The Supreme Court has ruled that the paid holiday entitlement of a permanent part-year worker should not be pro-rated. In reaching that conclusion, the Supreme Court has found that the 12.07% method for calculating the holiday pay hours of permanent workers is inconsistent with the Working Time Regulations.

In this Briefing we consider the impact this decision has on employers, particularly those currently operating the 12.07% method for calculating holiday pay.

What was the case about?

Mrs Brazel is engaged on a permanent contract by the Harpur Trust (the Trust). She works at a school as a visiting music teacher, working term time only and different hours each week. She is paid only for the hours that she teaches, and has no normal or minimum guaranteed hours of work. She’s entitled to 5.6 weeks’ paid leave and has always been treated as having taken her annual leave in three equal tranches (of 1.87 weeks’) - in the winter, spring and summer school holidays.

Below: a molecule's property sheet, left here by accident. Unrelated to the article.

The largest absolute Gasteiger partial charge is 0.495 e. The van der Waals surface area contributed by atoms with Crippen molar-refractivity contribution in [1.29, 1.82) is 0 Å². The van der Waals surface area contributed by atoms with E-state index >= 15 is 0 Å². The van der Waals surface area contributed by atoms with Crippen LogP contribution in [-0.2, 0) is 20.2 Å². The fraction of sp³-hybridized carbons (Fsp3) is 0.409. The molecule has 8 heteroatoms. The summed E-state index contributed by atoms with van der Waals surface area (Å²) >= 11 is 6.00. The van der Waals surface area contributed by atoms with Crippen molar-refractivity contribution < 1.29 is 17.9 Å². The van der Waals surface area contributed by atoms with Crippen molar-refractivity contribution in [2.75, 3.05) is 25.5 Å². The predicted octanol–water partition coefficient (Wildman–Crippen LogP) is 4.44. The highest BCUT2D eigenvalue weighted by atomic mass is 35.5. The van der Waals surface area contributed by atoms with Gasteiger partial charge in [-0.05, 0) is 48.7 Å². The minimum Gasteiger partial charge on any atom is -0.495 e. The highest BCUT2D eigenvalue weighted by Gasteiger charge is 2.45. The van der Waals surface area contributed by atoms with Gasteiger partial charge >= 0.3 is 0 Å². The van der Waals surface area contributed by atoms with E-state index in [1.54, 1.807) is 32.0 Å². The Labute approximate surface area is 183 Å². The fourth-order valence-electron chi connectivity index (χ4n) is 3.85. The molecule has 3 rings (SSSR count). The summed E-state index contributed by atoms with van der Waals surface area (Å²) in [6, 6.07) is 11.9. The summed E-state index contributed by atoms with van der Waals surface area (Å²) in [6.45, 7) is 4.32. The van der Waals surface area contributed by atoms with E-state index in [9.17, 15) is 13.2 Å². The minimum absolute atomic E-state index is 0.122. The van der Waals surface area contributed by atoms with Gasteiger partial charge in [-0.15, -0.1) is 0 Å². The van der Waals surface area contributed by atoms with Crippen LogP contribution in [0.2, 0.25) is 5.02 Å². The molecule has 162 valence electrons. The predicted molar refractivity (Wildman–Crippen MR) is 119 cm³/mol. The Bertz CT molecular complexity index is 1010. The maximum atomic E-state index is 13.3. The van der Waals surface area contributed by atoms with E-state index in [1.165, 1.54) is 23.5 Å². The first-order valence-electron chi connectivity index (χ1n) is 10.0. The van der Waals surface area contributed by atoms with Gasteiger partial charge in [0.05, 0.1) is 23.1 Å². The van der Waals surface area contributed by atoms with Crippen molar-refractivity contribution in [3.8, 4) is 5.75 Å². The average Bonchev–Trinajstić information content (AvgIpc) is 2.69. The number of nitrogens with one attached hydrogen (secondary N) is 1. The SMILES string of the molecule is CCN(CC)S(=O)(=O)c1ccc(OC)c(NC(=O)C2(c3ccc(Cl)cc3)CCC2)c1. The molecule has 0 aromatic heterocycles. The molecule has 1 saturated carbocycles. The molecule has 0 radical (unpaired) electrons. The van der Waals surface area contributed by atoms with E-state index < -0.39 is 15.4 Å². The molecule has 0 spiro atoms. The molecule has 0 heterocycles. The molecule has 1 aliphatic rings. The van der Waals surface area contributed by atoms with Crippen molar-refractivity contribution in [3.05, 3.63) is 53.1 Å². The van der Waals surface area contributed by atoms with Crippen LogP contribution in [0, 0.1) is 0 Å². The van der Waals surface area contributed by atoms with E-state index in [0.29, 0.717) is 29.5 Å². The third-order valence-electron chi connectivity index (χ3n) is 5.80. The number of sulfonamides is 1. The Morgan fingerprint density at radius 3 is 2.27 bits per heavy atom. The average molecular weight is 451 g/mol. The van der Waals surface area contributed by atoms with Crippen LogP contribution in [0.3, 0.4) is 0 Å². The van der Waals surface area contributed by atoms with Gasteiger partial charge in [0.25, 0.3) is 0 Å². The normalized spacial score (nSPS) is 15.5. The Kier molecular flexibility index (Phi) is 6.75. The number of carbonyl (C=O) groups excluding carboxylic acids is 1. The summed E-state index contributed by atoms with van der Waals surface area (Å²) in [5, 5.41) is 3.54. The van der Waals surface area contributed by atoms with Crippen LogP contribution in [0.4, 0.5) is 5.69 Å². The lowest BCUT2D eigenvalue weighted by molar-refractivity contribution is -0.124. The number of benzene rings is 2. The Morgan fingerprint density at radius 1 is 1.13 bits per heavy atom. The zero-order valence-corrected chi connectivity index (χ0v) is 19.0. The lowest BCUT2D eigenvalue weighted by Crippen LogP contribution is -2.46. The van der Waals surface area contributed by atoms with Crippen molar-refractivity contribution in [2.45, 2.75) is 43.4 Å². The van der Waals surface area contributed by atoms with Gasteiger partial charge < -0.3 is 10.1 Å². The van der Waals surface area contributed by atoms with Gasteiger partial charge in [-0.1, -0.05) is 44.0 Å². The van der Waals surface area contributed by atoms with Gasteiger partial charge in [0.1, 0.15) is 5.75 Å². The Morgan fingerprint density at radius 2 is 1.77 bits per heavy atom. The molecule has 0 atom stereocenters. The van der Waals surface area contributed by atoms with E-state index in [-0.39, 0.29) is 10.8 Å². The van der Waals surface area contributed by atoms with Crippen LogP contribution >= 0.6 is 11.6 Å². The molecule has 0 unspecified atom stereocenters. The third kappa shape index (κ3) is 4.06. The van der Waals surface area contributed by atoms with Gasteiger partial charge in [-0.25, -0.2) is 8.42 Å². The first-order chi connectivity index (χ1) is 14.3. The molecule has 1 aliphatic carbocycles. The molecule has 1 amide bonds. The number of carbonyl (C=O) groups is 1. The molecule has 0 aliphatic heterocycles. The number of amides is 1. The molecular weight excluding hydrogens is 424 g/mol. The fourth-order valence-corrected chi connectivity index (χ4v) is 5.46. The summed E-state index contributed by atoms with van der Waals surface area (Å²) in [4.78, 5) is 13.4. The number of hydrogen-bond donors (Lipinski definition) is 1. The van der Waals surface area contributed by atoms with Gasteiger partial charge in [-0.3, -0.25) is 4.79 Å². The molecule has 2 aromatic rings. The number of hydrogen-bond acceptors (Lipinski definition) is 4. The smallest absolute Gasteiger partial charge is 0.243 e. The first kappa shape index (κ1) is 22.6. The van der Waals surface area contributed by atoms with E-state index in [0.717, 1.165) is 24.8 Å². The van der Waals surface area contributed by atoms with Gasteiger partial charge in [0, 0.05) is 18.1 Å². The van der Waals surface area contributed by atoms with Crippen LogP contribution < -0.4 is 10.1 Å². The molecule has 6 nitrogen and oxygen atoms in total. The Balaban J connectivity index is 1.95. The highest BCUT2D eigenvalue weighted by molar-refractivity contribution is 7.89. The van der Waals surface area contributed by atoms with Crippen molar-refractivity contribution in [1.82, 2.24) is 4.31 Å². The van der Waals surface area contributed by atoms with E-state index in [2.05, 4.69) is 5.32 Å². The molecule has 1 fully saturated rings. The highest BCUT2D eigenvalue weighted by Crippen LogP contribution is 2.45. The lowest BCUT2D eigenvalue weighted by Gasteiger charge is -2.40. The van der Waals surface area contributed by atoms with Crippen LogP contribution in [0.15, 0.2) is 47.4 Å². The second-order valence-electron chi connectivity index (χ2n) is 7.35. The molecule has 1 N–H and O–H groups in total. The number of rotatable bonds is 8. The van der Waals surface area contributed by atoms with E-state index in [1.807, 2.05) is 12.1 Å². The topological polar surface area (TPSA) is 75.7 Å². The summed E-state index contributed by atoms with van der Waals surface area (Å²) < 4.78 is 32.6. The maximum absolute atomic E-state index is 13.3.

Prior to September 2011, Mrs Brazel received a full 5.6 weeks’ holiday paid in accordance with a calculation of holiday pay called ‘the calendar week method’: a formula set out in section 224 of the Employment Rights Act 1996 (article 8 of the Employment Rights (Northern Ireland) Order 1996 for those in Northern Ireland) which calculates holiday pay by averaging weekly pay over a statutory reference period, discounting any weeks in which work was not undertaken.  At the time the statutory reference period was 12 weeks but since April 2020 the statutory reference period has been 52 weeks.